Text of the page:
Relationally Safe

relationally_safe

One of the most difficult things we experience in life is relationships.  No matter how wonderful of parents a person has, no one walks away from their biological family without a few scars.  We take the baggage of our biological family and engage the world with it.  Learning how to work through hurts of the past in order to be relationally healthy is important to do if we want to experience the joy relationships can bring.  In order to be a part of a healthy relationship we will have to unpack our baggage and put it into perspective so it no longer clouds our vision to find safe people and become a safe person ourselves.

The baggage we carry from our biological family, even though we do not necessarily like it, is our norm and what we tend to find or seek out in a mate.  Therefore, becoming aware of the effects our biological family has on us is part of a healing/healthy process.  Safe people do not engage with others based on the trauma, hurts, and wounds of the past.  In other words, I cannot act and think that the way a person treats me, when it feels the way my mother treated me, is the same reason my mother treated me that way.  One person may get quiet and isolate when their feelings get hurt; however, the other person may have experienced being manipulated and punished with silence.  The “other” person will be greatly mistaken if they allow their past to create current perceptions.  Safe people will accept what a person says at face value without adding their own meaning to what the person has said.

Personal boundaries are another aspect of healthy relationships.  Personal boundaries can be understood as the physical and emotional space between you and another person.  Safe people will verbalize their boundaries, teaching others how to treat them.  Safe people also allow boundaries to be established with them.  Boundaries protect relationships; they are conditions that create a healthy, safe environment.  Unsafe people fear setting boundaries or have silent boundaries leaving it up to others to figure out for themselves.  The catch is that these types of people usually hold people accountable for violating their “silent” boundaries.  Safe people will be accountable when they are called out for a boundary violation; they will not shift blame, get defensive, or sulk.  Unsafe people do these things:  they refuse to be accountable for their actions or simply accept that they have done someone wrong.  When you come across an unsafe person, it is important to consider how close to this type of person you are willing to get.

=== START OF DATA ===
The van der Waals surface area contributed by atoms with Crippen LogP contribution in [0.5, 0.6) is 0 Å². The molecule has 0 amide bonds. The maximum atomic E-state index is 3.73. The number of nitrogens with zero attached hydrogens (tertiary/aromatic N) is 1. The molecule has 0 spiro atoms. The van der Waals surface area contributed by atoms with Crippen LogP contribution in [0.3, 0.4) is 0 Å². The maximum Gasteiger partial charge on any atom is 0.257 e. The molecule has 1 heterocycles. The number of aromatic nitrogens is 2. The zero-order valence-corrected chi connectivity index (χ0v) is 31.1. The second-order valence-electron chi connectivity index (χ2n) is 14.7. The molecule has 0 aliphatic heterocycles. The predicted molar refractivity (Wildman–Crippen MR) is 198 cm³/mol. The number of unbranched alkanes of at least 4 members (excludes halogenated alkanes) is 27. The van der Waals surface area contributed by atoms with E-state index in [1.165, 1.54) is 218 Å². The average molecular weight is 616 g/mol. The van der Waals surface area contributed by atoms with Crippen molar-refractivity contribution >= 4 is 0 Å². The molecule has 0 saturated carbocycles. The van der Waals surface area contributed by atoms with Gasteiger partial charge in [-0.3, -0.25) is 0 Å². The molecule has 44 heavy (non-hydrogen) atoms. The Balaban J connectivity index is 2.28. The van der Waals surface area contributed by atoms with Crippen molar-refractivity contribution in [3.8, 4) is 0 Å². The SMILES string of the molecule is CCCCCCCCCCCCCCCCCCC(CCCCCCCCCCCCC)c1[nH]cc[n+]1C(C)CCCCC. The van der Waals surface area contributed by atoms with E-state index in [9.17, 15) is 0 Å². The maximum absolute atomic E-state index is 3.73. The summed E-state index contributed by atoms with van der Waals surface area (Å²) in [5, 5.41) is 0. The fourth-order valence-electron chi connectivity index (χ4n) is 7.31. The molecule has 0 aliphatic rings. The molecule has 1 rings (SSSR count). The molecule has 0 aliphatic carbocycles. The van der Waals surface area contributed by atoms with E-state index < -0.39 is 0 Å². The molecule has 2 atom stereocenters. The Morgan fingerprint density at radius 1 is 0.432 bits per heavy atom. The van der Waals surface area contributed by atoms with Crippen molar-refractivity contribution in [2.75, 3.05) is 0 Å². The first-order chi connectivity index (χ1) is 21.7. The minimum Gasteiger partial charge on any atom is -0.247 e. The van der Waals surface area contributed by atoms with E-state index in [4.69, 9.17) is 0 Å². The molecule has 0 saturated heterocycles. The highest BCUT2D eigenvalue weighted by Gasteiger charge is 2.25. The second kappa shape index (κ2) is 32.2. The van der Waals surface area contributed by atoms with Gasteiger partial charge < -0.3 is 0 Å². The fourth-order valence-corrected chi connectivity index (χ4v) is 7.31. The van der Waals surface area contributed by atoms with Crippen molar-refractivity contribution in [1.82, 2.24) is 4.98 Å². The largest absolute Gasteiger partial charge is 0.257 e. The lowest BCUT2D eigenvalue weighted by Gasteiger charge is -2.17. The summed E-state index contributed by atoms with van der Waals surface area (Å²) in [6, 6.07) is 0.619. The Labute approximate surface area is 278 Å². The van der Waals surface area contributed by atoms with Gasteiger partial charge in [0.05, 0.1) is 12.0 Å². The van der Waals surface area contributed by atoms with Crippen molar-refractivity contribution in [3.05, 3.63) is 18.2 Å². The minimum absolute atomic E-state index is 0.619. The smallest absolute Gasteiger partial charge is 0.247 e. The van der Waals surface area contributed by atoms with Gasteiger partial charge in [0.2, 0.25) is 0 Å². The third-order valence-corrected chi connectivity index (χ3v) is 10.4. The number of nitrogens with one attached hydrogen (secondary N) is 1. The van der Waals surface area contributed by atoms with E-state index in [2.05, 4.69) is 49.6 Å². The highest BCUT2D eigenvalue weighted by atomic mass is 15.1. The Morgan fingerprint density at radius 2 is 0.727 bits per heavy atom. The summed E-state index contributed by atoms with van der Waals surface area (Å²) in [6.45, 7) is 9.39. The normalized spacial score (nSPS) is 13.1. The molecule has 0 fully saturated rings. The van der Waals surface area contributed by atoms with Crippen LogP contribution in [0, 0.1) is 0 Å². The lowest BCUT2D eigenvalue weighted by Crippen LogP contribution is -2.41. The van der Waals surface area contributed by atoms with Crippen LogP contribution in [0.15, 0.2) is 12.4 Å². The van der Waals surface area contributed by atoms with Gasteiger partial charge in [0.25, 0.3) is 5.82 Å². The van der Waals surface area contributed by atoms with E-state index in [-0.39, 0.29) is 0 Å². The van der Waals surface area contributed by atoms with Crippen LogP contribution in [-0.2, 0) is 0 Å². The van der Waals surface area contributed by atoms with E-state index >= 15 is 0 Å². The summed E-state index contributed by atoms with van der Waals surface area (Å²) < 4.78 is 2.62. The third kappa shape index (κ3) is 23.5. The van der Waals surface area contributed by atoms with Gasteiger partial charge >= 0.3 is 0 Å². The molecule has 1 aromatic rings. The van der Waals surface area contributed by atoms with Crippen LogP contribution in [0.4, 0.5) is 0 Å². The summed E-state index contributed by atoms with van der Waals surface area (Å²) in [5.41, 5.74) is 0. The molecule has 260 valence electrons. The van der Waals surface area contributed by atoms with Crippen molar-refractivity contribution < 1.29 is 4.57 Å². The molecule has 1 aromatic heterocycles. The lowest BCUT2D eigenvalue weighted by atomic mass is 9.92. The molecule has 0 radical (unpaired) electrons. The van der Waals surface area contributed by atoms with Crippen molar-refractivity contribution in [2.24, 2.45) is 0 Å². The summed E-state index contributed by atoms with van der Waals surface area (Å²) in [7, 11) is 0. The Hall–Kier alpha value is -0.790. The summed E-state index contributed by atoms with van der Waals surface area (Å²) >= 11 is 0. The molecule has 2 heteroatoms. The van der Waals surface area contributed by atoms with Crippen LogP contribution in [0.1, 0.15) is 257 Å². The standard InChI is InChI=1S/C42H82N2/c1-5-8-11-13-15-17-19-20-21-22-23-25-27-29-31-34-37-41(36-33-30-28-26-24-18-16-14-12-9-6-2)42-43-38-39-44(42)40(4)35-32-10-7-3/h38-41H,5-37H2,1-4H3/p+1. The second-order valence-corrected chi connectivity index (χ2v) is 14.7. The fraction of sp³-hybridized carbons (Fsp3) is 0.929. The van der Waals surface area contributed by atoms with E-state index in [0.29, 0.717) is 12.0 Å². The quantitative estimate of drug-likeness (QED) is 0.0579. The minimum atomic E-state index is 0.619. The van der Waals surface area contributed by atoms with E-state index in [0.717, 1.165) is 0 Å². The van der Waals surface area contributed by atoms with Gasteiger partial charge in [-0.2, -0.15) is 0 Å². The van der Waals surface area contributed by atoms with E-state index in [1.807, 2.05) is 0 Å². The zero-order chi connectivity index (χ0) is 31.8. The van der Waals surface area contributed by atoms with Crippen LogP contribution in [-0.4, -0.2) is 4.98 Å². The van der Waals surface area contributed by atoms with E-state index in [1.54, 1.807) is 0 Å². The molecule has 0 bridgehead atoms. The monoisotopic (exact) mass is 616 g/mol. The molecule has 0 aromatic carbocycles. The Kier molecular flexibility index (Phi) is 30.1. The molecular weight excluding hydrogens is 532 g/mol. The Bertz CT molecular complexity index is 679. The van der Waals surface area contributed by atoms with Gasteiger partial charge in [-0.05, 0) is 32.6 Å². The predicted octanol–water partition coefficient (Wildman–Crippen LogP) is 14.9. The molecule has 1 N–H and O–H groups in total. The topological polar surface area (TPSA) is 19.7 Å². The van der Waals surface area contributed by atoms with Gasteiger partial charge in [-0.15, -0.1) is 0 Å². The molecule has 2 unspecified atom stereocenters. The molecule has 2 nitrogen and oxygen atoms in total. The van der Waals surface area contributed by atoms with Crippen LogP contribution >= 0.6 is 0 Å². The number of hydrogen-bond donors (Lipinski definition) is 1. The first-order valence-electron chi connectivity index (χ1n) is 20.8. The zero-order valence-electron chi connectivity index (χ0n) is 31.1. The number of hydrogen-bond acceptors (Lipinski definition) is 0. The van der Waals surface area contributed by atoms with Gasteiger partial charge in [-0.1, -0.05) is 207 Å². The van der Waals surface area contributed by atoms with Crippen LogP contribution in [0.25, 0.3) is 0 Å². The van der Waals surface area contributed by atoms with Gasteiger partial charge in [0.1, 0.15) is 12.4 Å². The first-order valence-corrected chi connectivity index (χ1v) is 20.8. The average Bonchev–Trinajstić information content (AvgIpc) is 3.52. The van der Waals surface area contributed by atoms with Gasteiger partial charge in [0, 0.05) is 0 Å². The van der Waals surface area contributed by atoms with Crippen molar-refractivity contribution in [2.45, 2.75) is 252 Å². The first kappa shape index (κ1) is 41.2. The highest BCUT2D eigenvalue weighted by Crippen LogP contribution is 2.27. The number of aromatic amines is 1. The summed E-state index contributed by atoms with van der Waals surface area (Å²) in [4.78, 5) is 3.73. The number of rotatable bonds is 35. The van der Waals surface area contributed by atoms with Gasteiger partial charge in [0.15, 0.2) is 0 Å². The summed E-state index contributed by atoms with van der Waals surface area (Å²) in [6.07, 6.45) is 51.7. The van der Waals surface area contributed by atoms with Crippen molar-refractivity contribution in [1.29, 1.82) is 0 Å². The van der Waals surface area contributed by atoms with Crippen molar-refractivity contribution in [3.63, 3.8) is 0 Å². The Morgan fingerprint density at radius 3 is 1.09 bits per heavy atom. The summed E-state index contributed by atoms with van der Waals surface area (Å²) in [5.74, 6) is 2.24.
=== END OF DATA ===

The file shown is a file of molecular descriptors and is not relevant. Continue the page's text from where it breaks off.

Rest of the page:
Other aspects of being a safe person exist.  Safety becomes a concern when engaged in a relationship with a person who struggles with perfectionism, any form of addiction, refuse to allow for equality in the relationship; just to mention a few.  As I wrote earlier, these dysfunctional ways of relating exist in our biological family so they are familiar to us.  This familiarity blinds us to the dysfunction when searching for other relationships if we have not done the work to be aware of it.  Being in a relationship with an unsafe person can be painful, frustrating, and traumatic when we are on the receiving end.

At Rocky Mountain Neurotherapy and Counseling, located in Loveland, CO, we address issues just like these.  As we walk alongside our clients this is an area we look at; do you engage in relationships with healthy, safe people?  Are you a healthy person?  Am I setting healthy boundaries?  If the answer is no to these questions, we will work toward fixing it.  For more information and/or to get started on your journey to healthier, happier relationships, contact our office today at 970-381-4082.

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Rocky Mountain Neurotherapy

Rocky Mountain Neurotherapy & Counseling is located in Loveland, Colorado.  We specialize in counseling, LENS treatments & helping you feel like yourself again.  We hope you enjoyed our blog post above and welcome you to reach out with any questions or to see how we can help you.

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